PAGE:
Home Cyber Security News Facebook Launches Pysa – Instagram Security Tool – As Open Source

Facebook Launches Pysa – Instagram Security Tool – As Open Source

by Abeerah Hashim

Facebook has recently released Pysa as open source after its success with Instagram security. The tool specifically aims at security teams facilitating bug fixes.

Facebook Open Source Pysa Tool

Facebook released its internally-developed Pysa security tool.

Based on the open-source code of Pyre project, Facebook designed Pysa as a static code analyzer. The tool specifically looks for security bugs, unlike most other analyzers.

Facebook decided to opensource the tool after witnessing its success in security Instagram. The tech giant’s internal team used the tool for identifying various bugs. Sharing the details of the tool in a post, Facebook stated,

Pysa helps us detect a wide range of issues. For example, we use it to check whether our Python code properly makes use of certain internal frameworks, which are designed to prevent access to, or disclosure of, user data based on technical privacy policies. Pysa also detects common web app security issues, like XSS and SQL injection. Like Zoncolan has done for Hack code, Pysa has helped us scale our application security efforts for Python, most notably the codebase that powers Instagram’s servers.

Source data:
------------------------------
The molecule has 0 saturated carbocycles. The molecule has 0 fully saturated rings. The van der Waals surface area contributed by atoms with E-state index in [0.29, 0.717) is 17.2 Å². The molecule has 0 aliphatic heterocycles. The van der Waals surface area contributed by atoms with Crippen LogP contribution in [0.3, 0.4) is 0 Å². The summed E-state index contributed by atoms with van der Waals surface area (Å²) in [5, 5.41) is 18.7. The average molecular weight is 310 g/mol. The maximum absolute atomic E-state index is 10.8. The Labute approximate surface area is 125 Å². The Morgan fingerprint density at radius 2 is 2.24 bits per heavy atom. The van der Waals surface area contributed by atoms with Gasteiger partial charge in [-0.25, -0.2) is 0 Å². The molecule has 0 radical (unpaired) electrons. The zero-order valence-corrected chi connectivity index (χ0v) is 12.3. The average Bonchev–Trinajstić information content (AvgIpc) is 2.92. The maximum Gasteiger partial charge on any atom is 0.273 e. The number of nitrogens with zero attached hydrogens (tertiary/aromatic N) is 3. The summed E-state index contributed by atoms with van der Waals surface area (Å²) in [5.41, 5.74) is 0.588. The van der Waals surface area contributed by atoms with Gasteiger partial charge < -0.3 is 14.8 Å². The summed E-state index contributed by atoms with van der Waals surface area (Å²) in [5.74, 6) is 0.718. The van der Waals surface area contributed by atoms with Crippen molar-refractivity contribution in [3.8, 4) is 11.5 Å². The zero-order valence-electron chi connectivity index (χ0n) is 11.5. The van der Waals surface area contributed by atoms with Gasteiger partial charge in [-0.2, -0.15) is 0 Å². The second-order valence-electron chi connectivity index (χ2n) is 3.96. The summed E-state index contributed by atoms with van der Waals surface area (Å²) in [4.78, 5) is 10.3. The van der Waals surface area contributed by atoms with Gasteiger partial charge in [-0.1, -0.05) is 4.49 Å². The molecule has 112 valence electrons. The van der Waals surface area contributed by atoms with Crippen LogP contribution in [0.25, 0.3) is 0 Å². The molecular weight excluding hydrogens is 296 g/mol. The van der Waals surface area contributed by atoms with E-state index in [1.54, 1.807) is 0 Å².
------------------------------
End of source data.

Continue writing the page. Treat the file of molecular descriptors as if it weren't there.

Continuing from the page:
Regarding its working, Facebook revealed that it works similar to Zoncolan – another Facebook tool.

It tracks the flow of data through a program. Eventually, the tool assists in analyzing huge codebases with millions of lines of codes.

In brief, it builds summaries by repeatedly analyzing the functions and noting whether the return data comes from source (point of origin of important data) or the sink (points where source data should not end). In the latter case, the tool reports the issue.

Pysa Available On GitHub

The tool Pysa is now available on GitHub for all. Facebook has shared many definitions with the tool letting it work for any Python code.

Presently, the tool will work from the first run for projects based on Django and Tornado frameworks, because these are what Facebook uses itself.

Nonetheless, users can also modify the code a bit to make it work for other frameworks as well.

Let us know your thoughts in the comments.

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